Prudential Disability Attorneys

Disability Wiki.

Insurance Plans - Ring Binder on Office Desktop with Office Supplies. Business Concept on Blurred Background. Toned Illustration.-1Prudential is one of the largest disability insurance providers in the United States, having been in business for over 145 years and insuring millions of claimants for long term disability.  As both claim decider and claim payor, Prudential is financially incentivized to deny and terminate disability claims.  See Metro. Life Ins. Co. v. Glenn, 554 U.S. 105, 115 (2008).   

With over 25 years of experience securing benefits for our clients, the attorneys at Riemer Hess understand the challenges individuals face when filing, appealing, or litigating a long term disability claim with Prudential.  We know it can be overwhelming to deal with insurance companies like Prudential who will look for any reason to reject your claim.  Riemer Hess is dedicated to helping our clients navigate the complicated process of dealing with Prudential and providing expert legal guidance every step of the way.

Below we’ll discuss what strategies work best against Prudential when filing, appealing, or litigating a long term disability claim and how Riemer Hess can help.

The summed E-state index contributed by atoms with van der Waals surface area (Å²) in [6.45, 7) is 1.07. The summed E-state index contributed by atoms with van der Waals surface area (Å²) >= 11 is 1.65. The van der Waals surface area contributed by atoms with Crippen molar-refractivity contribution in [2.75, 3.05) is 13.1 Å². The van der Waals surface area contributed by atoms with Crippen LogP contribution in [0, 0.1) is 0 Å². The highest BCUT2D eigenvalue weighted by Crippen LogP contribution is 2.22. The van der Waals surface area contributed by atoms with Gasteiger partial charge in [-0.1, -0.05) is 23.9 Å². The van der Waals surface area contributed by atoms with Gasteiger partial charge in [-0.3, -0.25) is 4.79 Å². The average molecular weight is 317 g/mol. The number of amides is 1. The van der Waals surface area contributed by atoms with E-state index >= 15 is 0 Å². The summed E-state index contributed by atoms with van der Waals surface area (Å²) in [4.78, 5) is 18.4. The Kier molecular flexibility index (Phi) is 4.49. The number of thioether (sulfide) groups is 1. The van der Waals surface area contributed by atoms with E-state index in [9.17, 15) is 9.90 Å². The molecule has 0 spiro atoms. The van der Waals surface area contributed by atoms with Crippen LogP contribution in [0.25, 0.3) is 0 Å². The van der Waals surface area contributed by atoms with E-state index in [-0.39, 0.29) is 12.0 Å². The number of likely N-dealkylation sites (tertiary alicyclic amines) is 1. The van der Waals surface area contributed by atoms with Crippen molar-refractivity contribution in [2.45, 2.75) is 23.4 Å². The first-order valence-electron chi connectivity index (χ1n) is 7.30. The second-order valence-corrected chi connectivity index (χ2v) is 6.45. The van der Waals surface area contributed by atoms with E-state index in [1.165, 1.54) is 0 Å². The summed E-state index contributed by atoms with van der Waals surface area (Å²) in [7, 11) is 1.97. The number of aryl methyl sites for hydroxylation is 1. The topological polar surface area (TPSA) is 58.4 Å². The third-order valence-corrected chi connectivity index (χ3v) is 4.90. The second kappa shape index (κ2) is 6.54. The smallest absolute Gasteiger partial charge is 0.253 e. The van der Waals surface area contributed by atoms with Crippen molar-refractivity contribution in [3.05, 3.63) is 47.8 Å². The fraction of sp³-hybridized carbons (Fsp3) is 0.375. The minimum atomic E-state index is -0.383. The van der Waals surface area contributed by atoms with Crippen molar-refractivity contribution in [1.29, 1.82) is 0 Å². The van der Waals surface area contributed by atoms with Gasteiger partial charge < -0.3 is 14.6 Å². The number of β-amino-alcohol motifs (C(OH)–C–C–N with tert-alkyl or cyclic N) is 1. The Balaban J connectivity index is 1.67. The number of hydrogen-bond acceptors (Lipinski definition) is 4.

What common tactics does Prudential use to deny disability claims?

It's unfortunately common for insurance companies like Prudential to reject disability claims through questionable methods.  Some of the tactics that Prudential may use to deny disability claims include:

    • Mischaracterizing your medical evidence: Prudential may dispute your medical evidence, disregarding the opinions of your treating physicians or cherry-picking from your medical evidence to twist your physician’s words to support their denial.
    • Relying on questionable video surveillance: Prudential may hire investigators to conduct invasive surveillance on you, hoping to catch you doing activities that are inconsistent with your claimed disability, and often selectively editing this footage and using it against you out of context.
    • Drawing unsupported conclusions from a claimant’s social media accounts: As part of surveillance, Prudential may scour the internet to scrutinize your social media.  Prudential may use any posts they find of you, especially if you are engaging in activities they consider counter to your stated symptoms, to justify denying your claim.  Oftentimes these posts are taken out of context (for example, they may be dated, only be a snapshot of your day, or not include special circumstances).